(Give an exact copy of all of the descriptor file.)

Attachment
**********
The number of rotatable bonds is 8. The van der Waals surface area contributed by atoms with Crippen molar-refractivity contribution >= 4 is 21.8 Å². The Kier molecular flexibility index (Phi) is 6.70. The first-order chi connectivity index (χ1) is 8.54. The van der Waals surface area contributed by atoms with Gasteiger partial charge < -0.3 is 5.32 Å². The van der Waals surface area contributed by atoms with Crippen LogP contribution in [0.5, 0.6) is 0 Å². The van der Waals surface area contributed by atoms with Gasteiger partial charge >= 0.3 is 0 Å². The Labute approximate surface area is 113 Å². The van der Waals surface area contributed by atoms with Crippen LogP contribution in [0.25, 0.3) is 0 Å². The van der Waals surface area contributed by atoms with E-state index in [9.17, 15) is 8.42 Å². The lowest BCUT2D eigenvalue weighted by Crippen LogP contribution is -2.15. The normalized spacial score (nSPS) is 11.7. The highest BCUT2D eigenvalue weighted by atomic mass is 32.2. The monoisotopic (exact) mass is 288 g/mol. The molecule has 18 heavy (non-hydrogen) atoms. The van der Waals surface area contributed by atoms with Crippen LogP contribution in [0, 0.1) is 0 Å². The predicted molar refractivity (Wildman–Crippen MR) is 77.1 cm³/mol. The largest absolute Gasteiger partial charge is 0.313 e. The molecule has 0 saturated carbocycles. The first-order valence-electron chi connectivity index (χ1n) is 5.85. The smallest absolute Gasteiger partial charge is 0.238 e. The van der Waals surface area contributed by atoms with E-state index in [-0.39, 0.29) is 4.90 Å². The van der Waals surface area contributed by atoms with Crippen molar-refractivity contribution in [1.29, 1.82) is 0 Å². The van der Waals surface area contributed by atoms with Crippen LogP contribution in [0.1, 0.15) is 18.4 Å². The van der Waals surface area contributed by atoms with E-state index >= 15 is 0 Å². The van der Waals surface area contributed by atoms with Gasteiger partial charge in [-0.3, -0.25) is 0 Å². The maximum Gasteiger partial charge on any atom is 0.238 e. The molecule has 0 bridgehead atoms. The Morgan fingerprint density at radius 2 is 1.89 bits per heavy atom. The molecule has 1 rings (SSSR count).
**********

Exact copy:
The number of rotatable bonds is 8. The van der Waals surface area contributed by atoms with Crippen molar-refractivity contribution >= 4 is 21.8 Å². The Kier molecular flexibility index (Phi) is 6.70. The first-order chi connectivity index (χ1) is 8.54. The van der Waals surface area contributed by atoms with Gasteiger partial charge < -0.3 is 5.32 Å². The van der Waals surface area contributed by atoms with Crippen LogP contribution in [0.5, 0.6) is 0 Å². The van der Waals surface area contributed by atoms with Gasteiger partial charge >= 0.3 is 0 Å². The Labute approximate surface area is 113 Å². The van der Waals surface area contributed by atoms with Crippen LogP contribution in [0.25, 0.3) is 0 Å². The van der Waals surface area contributed by atoms with E-state index in [9.17, 15) is 8.42 Å². The lowest BCUT2D eigenvalue weighted by Crippen LogP contribution is -2.15. The normalized spacial score (nSPS) is 11.7. The highest BCUT2D eigenvalue weighted by atomic mass is 32.2. The monoisotopic (exact) mass is 288 g/mol. The molecule has 18 heavy (non-hydrogen) atoms. The van der Waals surface area contributed by atoms with Crippen LogP contribution in [0, 0.1) is 0 Å². The predicted molar refractivity (Wildman–Crippen MR) is 77.1 cm³/mol. The largest absolute Gasteiger partial charge is 0.313 e. The molecule has 0 saturated carbocycles. The first-order valence-electron chi connectivity index (χ1n) is 5.85. The smallest absolute Gasteiger partial charge is 0.238 e. The van der Waals surface area contributed by atoms with E-state index in [-0.39, 0.29) is 4.90 Å². The van der Waals surface area contributed by atoms with Crippen molar-refractivity contribution in [1.29, 1.82) is 0 Å². The van der Waals surface area contributed by atoms with Crippen LogP contribution in [0.1, 0.15) is 18.4 Å². The van der Waals surface area contributed by atoms with E-state index >= 15 is 0 Å². The van der Waals surface area contributed by atoms with Gasteiger partial charge in [-0.3, -0.25) is 0 Å². The maximum Gasteiger partial charge on any atom is 0.238 e. The molecule has 0 bridgehead atoms. The Morgan fingerprint density at radius 2 is 1.89 bits per heavy atom. The molecule has 1 rings (SSSR count).